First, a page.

There is also a knockback and EMP blast component. The longer you hold your Armor Lock, the more pronounced the effect will be. There are three different tiers – if it’s just a short lock, I’ll get a small knockback and a tiny bit of EMP up to the max level, which is a much larger knockback and EMP blast. It’s really intended to say, “hey, you better not mess with me, I’m extremely dangerous even though I’m trapped in here!” It’s particularly effective against vehicles as well. Also, if you’re stuck with a plasma grenade or have needles in you, they’ll be knocked off when you engage Armor Lock. (FINALLY! A WAY TO SHAKE OFF STICKIES! AWESOME!)

HAMRICK: Yeah I can use Sprint and a sword to come at you like a freight train or I could use Sprint to run away from you when you’re coming at me with a sword.

MERRILL: And then I would use Armor Lock on him as he’s about to hit me with the sword and stun him and then come out and unload my shotgun.

 

More info on the way. See you all in the Halo: Reach Beta!

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Crimson Relic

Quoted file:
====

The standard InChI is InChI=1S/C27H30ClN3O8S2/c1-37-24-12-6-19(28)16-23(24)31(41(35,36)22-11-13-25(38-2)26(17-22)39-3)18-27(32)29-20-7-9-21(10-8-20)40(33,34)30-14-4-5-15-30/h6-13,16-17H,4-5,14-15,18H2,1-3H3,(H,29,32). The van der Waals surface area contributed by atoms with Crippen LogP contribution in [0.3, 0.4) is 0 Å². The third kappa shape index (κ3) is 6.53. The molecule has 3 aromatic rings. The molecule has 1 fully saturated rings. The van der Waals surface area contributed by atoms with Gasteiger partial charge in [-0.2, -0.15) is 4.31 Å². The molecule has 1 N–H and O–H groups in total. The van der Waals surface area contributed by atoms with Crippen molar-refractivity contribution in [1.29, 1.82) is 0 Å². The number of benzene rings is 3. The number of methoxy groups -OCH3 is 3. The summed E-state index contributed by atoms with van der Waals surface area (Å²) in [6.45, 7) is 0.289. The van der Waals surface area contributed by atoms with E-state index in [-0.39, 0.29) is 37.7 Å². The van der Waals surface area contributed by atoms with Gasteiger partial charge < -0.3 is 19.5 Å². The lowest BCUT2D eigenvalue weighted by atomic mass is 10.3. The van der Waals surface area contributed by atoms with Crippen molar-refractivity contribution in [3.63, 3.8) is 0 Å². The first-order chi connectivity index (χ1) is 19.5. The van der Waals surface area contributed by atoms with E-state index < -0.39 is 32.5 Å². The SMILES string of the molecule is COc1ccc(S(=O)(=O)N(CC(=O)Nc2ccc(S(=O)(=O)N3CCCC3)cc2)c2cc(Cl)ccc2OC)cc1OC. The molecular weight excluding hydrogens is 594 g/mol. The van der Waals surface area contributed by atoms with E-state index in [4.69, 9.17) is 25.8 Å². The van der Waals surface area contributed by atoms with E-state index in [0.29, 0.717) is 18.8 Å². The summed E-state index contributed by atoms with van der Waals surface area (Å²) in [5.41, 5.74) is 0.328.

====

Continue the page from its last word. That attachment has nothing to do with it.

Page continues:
Next Zelda Announced!

By: Crimson Relic Apr 1, 2010 | 3 Comments

Team Ninja gets there first go at the Zelda franchise.

Last night it hit the interwebs that the next main game in the Zelda series is in development and is being headed by Team Ninja. Nintendo has seen the great success this developer is having with their project Metroid: Other M and worked out a deal to also work on another of Nintendo's beloved series.

Not much info is known about the game yet. What is known is that Link is supposed to be faster, stronger and all-around more bad-ass. The elves of Kakariko village have ancient techniques stored that they will teach to Link, such as teleportation, elemental magic and using two swords at once! More information to come soon!

click here to buy Zelda video game

 

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Crimson Relic

SSFIV Developer Blog: Dudley